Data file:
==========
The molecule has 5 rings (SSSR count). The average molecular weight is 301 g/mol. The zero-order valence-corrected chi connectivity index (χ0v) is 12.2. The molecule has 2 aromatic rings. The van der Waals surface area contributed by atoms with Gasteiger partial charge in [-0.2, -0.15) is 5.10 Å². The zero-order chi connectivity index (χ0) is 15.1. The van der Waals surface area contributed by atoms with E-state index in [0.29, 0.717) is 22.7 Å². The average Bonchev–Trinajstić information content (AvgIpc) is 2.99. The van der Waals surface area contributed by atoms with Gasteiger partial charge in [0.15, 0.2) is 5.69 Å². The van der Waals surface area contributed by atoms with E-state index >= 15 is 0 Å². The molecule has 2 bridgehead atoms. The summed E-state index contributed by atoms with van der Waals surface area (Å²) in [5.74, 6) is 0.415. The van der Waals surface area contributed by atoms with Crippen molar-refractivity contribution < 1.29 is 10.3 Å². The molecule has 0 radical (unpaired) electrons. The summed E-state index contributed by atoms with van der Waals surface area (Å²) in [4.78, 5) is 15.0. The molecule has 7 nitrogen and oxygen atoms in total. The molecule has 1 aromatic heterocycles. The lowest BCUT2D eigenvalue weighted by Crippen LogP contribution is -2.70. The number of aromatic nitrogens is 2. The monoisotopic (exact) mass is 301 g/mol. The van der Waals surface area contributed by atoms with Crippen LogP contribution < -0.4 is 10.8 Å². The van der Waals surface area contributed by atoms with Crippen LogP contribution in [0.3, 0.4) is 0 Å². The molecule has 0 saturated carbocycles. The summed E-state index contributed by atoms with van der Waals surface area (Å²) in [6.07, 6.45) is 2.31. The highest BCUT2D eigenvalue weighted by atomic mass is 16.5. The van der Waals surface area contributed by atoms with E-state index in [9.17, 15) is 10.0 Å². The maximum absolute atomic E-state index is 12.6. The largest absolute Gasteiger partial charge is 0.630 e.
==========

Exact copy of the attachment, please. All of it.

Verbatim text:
The molecule has 5 rings (SSSR count). The average molecular weight is 301 g/mol. The zero-order valence-corrected chi connectivity index (χ0v) is 12.2. The molecule has 2 aromatic rings. The van der Waals surface area contributed by atoms with Gasteiger partial charge in [-0.2, -0.15) is 5.10 Å². The zero-order chi connectivity index (χ0) is 15.1. The van der Waals surface area contributed by atoms with E-state index in [0.29, 0.717) is 22.7 Å². The average Bonchev–Trinajstić information content (AvgIpc) is 2.99. The van der Waals surface area contributed by atoms with Gasteiger partial charge in [0.15, 0.2) is 5.69 Å². The van der Waals surface area contributed by atoms with E-state index >= 15 is 0 Å². The molecule has 2 bridgehead atoms. The summed E-state index contributed by atoms with van der Waals surface area (Å²) in [5.74, 6) is 0.415. The van der Waals surface area contributed by atoms with Crippen molar-refractivity contribution < 1.29 is 10.3 Å². The molecule has 0 radical (unpaired) electrons. The summed E-state index contributed by atoms with van der Waals surface area (Å²) in [4.78, 5) is 15.0. The molecule has 7 nitrogen and oxygen atoms in total. The molecule has 1 aromatic heterocycles. The lowest BCUT2D eigenvalue weighted by Crippen LogP contribution is -2.70. The number of aromatic nitrogens is 2. The monoisotopic (exact) mass is 301 g/mol. The van der Waals surface area contributed by atoms with Crippen LogP contribution < -0.4 is 10.8 Å². The van der Waals surface area contributed by atoms with Crippen LogP contribution in [0.3, 0.4) is 0 Å². The molecule has 0 saturated carbocycles. The summed E-state index contributed by atoms with van der Waals surface area (Å²) in [6.07, 6.45) is 2.31. The highest BCUT2D eigenvalue weighted by atomic mass is 16.5. The van der Waals surface area contributed by atoms with E-state index in [9.17, 15) is 10.0 Å². The maximum absolute atomic E-state index is 12.6. The largest absolute Gasteiger partial charge is 0.630 e.